Every pregnant mom and expectant dad wants a healthy baby who grows into a strong, healthy adult. By far, most moms give up smoking and drinking for just this reason. A daily prenatal vitamin, frequent prenatal visits to the doctor, regular exercise and diet count as well.
But new research shows there may be another critical factor that counts, too – maternal obesity. Here’s the story.
Researchers whose work has been published in the British Medical Journal wanted to know how children born in the 1950s fared as adults. So they looked at 30,000 medical records seeing if a mom’s weight predicted how healthy her adult child would be.
Back in the day – I’m talking Dwight D. Eisenhower as president – 4 percent of the moms were obese. Today, it’s nearly 35 percent.
Previous research has shown that overweight moms are more likely to have gestational diabetes and serious pregnancy complications such as high blood pressure and preeclampsia. Obese moms are more likely to have large babies, difficult deliveries and Caesarean sections.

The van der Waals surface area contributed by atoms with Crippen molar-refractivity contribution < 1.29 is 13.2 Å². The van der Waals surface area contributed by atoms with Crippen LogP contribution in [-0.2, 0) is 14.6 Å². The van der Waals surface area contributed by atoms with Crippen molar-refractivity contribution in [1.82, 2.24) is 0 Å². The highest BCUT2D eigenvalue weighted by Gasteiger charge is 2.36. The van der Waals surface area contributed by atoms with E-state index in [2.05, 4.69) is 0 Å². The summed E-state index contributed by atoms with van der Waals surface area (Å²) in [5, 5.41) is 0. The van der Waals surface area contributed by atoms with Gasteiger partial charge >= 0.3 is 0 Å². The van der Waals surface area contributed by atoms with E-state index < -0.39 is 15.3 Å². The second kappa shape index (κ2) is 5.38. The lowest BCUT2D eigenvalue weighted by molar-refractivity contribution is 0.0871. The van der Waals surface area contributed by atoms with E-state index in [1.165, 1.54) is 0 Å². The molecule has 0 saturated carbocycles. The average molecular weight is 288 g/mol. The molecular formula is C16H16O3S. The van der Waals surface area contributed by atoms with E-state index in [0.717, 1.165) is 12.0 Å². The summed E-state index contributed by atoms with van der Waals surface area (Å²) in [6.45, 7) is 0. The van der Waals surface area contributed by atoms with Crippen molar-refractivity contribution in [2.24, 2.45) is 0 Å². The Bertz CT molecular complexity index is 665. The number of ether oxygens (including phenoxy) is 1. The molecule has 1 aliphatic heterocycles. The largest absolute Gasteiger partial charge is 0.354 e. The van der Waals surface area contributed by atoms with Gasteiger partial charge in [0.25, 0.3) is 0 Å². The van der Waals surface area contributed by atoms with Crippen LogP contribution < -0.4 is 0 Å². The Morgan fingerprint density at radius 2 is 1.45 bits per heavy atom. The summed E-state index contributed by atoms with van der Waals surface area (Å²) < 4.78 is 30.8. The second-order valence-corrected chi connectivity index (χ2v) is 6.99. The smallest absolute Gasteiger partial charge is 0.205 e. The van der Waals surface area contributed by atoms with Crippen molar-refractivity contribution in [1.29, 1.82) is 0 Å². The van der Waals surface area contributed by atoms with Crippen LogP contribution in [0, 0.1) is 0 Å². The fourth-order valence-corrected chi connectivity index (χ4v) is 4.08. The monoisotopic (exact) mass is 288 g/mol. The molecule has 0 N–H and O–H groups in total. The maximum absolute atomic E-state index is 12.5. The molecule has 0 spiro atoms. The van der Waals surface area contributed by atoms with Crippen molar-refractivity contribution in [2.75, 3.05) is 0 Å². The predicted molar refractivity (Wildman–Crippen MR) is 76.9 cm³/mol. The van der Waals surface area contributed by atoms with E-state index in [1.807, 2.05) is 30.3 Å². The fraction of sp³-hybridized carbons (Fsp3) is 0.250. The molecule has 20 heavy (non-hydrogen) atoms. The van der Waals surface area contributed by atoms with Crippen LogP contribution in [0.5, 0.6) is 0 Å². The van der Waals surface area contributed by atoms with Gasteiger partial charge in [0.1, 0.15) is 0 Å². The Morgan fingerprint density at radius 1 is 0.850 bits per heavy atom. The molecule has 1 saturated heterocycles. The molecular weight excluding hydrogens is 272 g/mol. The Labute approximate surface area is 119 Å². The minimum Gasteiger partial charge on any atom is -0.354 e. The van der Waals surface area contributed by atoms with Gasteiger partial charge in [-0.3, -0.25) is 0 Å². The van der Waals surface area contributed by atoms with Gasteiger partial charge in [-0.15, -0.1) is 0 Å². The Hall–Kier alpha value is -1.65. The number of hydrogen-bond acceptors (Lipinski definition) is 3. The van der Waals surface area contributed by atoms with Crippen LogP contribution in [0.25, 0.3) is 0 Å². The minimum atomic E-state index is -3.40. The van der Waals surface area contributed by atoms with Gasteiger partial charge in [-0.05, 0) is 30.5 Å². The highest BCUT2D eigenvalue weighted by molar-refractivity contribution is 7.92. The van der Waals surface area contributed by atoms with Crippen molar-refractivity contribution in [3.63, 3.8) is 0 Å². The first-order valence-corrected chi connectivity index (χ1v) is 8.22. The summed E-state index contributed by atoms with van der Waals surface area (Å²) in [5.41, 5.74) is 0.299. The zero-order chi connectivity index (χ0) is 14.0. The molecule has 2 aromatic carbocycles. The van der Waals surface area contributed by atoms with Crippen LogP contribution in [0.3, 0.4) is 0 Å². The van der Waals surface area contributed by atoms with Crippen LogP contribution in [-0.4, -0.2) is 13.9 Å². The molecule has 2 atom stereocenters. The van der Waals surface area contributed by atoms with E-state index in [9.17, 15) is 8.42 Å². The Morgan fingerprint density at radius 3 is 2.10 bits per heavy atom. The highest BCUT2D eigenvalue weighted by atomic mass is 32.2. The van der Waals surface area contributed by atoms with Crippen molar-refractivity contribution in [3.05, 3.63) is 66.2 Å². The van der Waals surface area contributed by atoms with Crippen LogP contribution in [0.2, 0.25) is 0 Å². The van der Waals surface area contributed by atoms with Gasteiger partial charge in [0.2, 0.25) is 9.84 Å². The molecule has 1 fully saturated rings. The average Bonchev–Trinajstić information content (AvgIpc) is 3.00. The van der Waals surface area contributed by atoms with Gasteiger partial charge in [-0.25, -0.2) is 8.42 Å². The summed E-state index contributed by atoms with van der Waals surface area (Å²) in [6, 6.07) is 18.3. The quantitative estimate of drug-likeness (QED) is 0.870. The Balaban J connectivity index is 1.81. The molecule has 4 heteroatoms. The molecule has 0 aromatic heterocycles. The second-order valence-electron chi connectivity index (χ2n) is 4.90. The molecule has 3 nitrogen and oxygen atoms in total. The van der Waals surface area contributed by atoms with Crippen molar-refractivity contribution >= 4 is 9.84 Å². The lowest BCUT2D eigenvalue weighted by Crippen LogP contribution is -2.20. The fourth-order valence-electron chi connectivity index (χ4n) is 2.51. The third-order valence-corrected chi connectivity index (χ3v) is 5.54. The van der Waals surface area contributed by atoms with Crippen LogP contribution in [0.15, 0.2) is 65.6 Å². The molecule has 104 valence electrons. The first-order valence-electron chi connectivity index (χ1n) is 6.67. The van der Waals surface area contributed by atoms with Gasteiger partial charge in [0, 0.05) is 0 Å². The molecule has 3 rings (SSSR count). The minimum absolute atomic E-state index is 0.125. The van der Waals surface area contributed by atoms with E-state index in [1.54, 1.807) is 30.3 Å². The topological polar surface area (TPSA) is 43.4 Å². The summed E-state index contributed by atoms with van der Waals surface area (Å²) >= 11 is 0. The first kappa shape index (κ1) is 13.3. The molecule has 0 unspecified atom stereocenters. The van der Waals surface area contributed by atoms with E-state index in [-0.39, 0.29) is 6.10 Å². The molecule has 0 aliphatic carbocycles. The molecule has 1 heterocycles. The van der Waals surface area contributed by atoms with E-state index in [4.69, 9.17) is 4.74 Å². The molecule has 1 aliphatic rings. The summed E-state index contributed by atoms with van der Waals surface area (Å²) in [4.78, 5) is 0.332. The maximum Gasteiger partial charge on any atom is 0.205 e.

Studies also have shown that the children of obese mothers are more likely to be obese themselves, have high blood pressure, asthma and cholesterol problems.
But this latest study shocked me – it showed that these kids are more likely to die prematurely when they’re adults.
The study took place in the U.K., where the National Health Service keeps records on everybody from birth to death. Here’s the bottom line: If a mom was obese, her adult child was 50 percent more likely to have heart disease and 35 percent more likely to die prematurely from it. In other words, maternal obesity is a major risk factor for the adult child’s health.
It’s unclear why this is. It may be that an obese mom who continues to eat too much sends too many calories crossing over the placenta. This “oversupply” of nutrients isn’t good for the growing fetus.
Others theorize that this mountain of calories causes “metabolic programming,” which leads an adult child to a lifetime of weight problems. In any case, there is clearly an intergenerational transmission of obesity that occurs from the time a child is growing in the womb.
I have two recommendations:
1. Get fit before you get pregnant: Eat right, slim down, start exercise as a prelude to this most important event in your life.
2. Heed the experts: Follow what the experts say about weight gain in pregnancy – 15 to 25 pounds if you’re a normal weight mom, about 5 pounds less than that if you’re obese.
Dr. Zorba Paster is a family physician, university professor, author and broadcast journalist. He also hosts a radio program at 3 p.m. Saturdays on WBFO-FM 88.7.